competitive terrain is ever shifting and a decision made today may be obsolete tomorrow.
In order to make a good decision, one needs a level of comfort with the available
information. Many times, executives fail to act because they cannot perceive the
consequences of their decisions. How often do we consider the consequences
of indecision?

Question: does your organization’s command structure permit you to sift and prioritize
available options to arrive at the best possible decision…quickly?

Act:  There are hard and decisive actions, there are tepid and vacillating actions, and
there is inaction. Sometimes the right decision is not to act but to let the competitive terrain
shift into a new set of realities.

One of Boyd’s unique insights into successful competition is that success depends upon
not so much on how thoroughly the O.O.D.A. loop is executed, but on how fast it is executed.

Fighter pilots (i.e., companies) that win their engagements are those that can execute the
O.O.D.A. loop faster than their competitors. This is referred to as “getting inside your
competitors’ O.O.D.A. loop”. It is at this point that energy states and maneuverability come
into play as key deciding factors.

Question: How does your company’s management structure empower you to get inside your competitors’ O.O.D.A. loops?

Energy and Maneuverability (E&M)

Speed of execution hinges upon overcoming the energy and maneuverability of your
competitor. For fighter pilots, “energy” translates into altitude (potential energy), thrust,
gravity and speed (kinetic energy) and flexibility or maneuverability (pilot experience,
aircraft design).

What are the business equivalents of potential (stored) and kinetic (unleashed) energy?

A company’s potential energy can be construed as follows:

  • An effective and rapid decision-making capability to confront competitive threats.
  • High-quality and motivated personnel.
  • New, not-yet-introduced technologies and short product develop cycles.
  • Strong customer relationships (stored goodwill or karma).
  • Strong brand identity, a quality image and high visibility.
  • A low debt /asset ratio and ready access to capital.
  • Cash on hand.

A company’s kinetic energy might include:

  • Hard-hitting, highly visible and effective marketing campaigns.
  • New technology introductions of demonstrated value that capture the imagination
    of the marketplace.
  • An enthusiastic, aggressive sales force, armed with effective marketing tools,
    compelling sales propositions, and T&E budgets.

Companies should strive to overcome their competitors’ energy levels. A company with
poor marketing energy risks being plucked out of the air by higher-energy competitors.

Question: What would a self-audit of your company’s energy states reveal?

Maneuverability

In the air, maneuverability is defined by turning radius, vector thrusting, wing loads, pilot
training and other factors.

In the food ingredient industry, maneuverability means being able to prioritize and make
decisions quickly, to commit resources to selling, advertising, customer service, innovation
and delivery as needed, and to change directions quickly. That last point is important: how
many times have we heard executives say, “We need to continue on this course because
we’ve already expended so many resources behind it”. In finance, expended costs are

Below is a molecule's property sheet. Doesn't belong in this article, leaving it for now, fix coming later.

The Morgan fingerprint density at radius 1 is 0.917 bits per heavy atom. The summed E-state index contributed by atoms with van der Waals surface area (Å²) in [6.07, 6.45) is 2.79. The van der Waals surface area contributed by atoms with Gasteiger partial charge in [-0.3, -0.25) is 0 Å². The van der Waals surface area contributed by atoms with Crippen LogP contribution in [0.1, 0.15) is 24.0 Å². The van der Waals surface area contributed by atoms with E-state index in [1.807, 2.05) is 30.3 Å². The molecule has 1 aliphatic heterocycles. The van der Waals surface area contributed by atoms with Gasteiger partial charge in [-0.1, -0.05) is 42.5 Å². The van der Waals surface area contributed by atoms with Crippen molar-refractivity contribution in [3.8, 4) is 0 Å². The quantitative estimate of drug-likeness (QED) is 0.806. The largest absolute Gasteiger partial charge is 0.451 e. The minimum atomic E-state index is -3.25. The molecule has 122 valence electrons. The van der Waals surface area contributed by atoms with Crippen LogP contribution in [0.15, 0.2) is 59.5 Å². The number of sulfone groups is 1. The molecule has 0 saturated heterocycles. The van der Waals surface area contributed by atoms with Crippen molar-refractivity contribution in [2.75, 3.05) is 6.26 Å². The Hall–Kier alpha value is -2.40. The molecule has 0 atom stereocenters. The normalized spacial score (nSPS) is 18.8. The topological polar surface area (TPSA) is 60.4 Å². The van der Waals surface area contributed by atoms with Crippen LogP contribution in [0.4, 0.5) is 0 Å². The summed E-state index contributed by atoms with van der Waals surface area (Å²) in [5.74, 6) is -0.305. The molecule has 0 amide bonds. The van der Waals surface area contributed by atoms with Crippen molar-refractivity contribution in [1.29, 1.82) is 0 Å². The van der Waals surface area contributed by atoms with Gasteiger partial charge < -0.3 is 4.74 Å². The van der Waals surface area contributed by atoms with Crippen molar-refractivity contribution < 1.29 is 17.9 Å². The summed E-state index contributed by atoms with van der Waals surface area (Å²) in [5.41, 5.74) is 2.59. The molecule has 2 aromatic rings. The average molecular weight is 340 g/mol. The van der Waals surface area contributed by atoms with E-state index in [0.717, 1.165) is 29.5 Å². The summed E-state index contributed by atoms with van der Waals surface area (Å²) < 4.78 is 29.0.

referred to as “sunk” costs with good reason.

For pilots and ingredient executives, a bad turn can turn into a fatal turn, unless quickly
rectified. Does your company give leeway to executives to admit taking a bad turn when
new directions are needed? Ego can be a killer.

Companies that lack capital, internal resources, innovation, and profit margins are low
on energy and maneuverability. Slow, burdensome internal decision-making structures
can tank a company. Companies that lack maneuverability eventually lose market share
to higher-energy competitors…or changing market circumstances.

Question: In an environment squeezed by reduced profit margins and overworked
personnel, is your company becoming more, or less maneuverable?


Maximize your strengths, minimize your weaknesses

No company competes solely on the basis of strength. No company can be strong in
every category and all companies come burdened with their own unique portfolio of
vulnerabilities. The challenge is to develop strategies that minimize your weaknesses
while at the same time maximizing your strengths.

You don’t have to be the biggest or strongest to excel. American pilots began WWII with
inferior aircraft and technology. In the face of the higher energy and maneuverability of
their competitors’ more-advanced airplanes and pilot experience, they responded by
developing unique tactics and strategies to overcome their weaknesses.

So it is with companies. If you recognize your own weaknesses, they can be overcome.
If you understand your competitors’ strengths, you can develop strategies to blunt or
deflect those strengths as you apply your own competitive strengths to the competitive
terrain. To accomplish this requires comprehensive and integrated marketing strategies,
executed “inside the loop”.

Although the author is not a combat fighter pilot, he has had the privilege of flying
combat aircraft competitively under the instruction of U.S. Air Force pilots, to whom
he remains eternally grateful for the life lessons learned.

© 2008 to BEST VANTAGE Inc.

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© 2013 Copyright BEST VANTAGE, Inc.2008 Copyright BEST VANTAGE, Inc. 2008 Copyright BEST VANTAGE, Inc.